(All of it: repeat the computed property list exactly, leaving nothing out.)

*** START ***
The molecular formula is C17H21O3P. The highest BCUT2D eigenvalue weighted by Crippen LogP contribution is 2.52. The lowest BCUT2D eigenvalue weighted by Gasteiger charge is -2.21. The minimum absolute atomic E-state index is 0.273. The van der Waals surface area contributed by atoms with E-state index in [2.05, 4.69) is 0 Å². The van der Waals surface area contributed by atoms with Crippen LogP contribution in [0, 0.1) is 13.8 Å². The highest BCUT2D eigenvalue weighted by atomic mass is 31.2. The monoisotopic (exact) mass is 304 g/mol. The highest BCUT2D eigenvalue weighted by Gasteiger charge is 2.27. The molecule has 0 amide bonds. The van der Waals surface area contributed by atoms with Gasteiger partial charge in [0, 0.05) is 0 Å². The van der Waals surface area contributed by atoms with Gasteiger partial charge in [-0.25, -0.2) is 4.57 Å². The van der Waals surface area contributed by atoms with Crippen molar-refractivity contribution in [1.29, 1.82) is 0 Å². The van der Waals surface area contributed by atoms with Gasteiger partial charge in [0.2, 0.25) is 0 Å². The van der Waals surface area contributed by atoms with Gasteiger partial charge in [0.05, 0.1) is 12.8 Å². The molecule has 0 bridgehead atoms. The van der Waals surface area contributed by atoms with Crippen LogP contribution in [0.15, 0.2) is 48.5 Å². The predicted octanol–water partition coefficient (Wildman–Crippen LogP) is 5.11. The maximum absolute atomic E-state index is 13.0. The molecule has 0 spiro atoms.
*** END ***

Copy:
The molecular formula is C17H21O3P. The highest BCUT2D eigenvalue weighted by Crippen LogP contribution is 2.52. The lowest BCUT2D eigenvalue weighted by Gasteiger charge is -2.21. The minimum absolute atomic E-state index is 0.273. The van der Waals surface area contributed by atoms with E-state index in [2.05, 4.69) is 0 Å². The van der Waals surface area contributed by atoms with Crippen LogP contribution in [0, 0.1) is 13.8 Å². The highest BCUT2D eigenvalue weighted by atomic mass is 31.2. The monoisotopic (exact) mass is 304 g/mol. The highest BCUT2D eigenvalue weighted by Gasteiger charge is 2.27. The molecule has 0 amide bonds. The van der Waals surface area contributed by atoms with Gasteiger partial charge in [0, 0.05) is 0 Å². The van der Waals surface area contributed by atoms with Gasteiger partial charge in [-0.25, -0.2) is 4.57 Å². The van der Waals surface area contributed by atoms with Crippen molar-refractivity contribution in [1.29, 1.82) is 0 Å². The van der Waals surface area contributed by atoms with Gasteiger partial charge in [0.2, 0.25) is 0 Å². The van der Waals surface area contributed by atoms with Gasteiger partial charge in [0.05, 0.1) is 12.8 Å². The molecule has 0 bridgehead atoms. The van der Waals surface area contributed by atoms with Crippen LogP contribution in [0.15, 0.2) is 48.5 Å². The predicted octanol–water partition coefficient (Wildman–Crippen LogP) is 5.11. The maximum absolute atomic E-state index is 13.0. The molecule has 0 spiro atoms.